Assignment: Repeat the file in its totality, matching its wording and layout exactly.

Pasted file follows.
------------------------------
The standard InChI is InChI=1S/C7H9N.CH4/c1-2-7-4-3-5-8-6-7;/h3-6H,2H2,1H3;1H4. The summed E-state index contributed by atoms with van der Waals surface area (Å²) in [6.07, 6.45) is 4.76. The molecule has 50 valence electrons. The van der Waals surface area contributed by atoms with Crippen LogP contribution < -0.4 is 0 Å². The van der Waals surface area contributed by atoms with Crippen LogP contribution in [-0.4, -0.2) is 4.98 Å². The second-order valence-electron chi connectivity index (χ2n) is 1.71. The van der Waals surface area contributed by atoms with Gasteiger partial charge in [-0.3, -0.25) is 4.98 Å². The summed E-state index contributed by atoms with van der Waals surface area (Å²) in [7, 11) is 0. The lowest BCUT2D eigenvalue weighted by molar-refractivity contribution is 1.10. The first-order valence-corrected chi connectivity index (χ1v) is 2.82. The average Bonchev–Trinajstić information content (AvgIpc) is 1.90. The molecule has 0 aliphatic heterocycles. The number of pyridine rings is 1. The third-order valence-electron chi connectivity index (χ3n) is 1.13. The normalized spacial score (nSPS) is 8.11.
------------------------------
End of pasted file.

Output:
The standard InChI is InChI=1S/C7H9N.CH4/c1-2-7-4-3-5-8-6-7;/h3-6H,2H2,1H3;1H4. The summed E-state index contributed by atoms with van der Waals surface area (Å²) in [6.07, 6.45) is 4.76. The molecule has 50 valence electrons. The van der Waals surface area contributed by atoms with Crippen LogP contribution < -0.4 is 0 Å². The van der Waals surface area contributed by atoms with Crippen LogP contribution in [-0.4, -0.2) is 4.98 Å². The second-order valence-electron chi connectivity index (χ2n) is 1.71. The van der Waals surface area contributed by atoms with Gasteiger partial charge in [-0.3, -0.25) is 4.98 Å². The summed E-state index contributed by atoms with van der Waals surface area (Å²) in [7, 11) is 0. The lowest BCUT2D eigenvalue weighted by molar-refractivity contribution is 1.10. The first-order valence-corrected chi connectivity index (χ1v) is 2.82. The average Bonchev–Trinajstić information content (AvgIpc) is 1.90. The molecule has 0 aliphatic heterocycles. The number of pyridine rings is 1. The third-order valence-electron chi connectivity index (χ3n) is 1.13. The normalized spacial score (nSPS) is 8.11.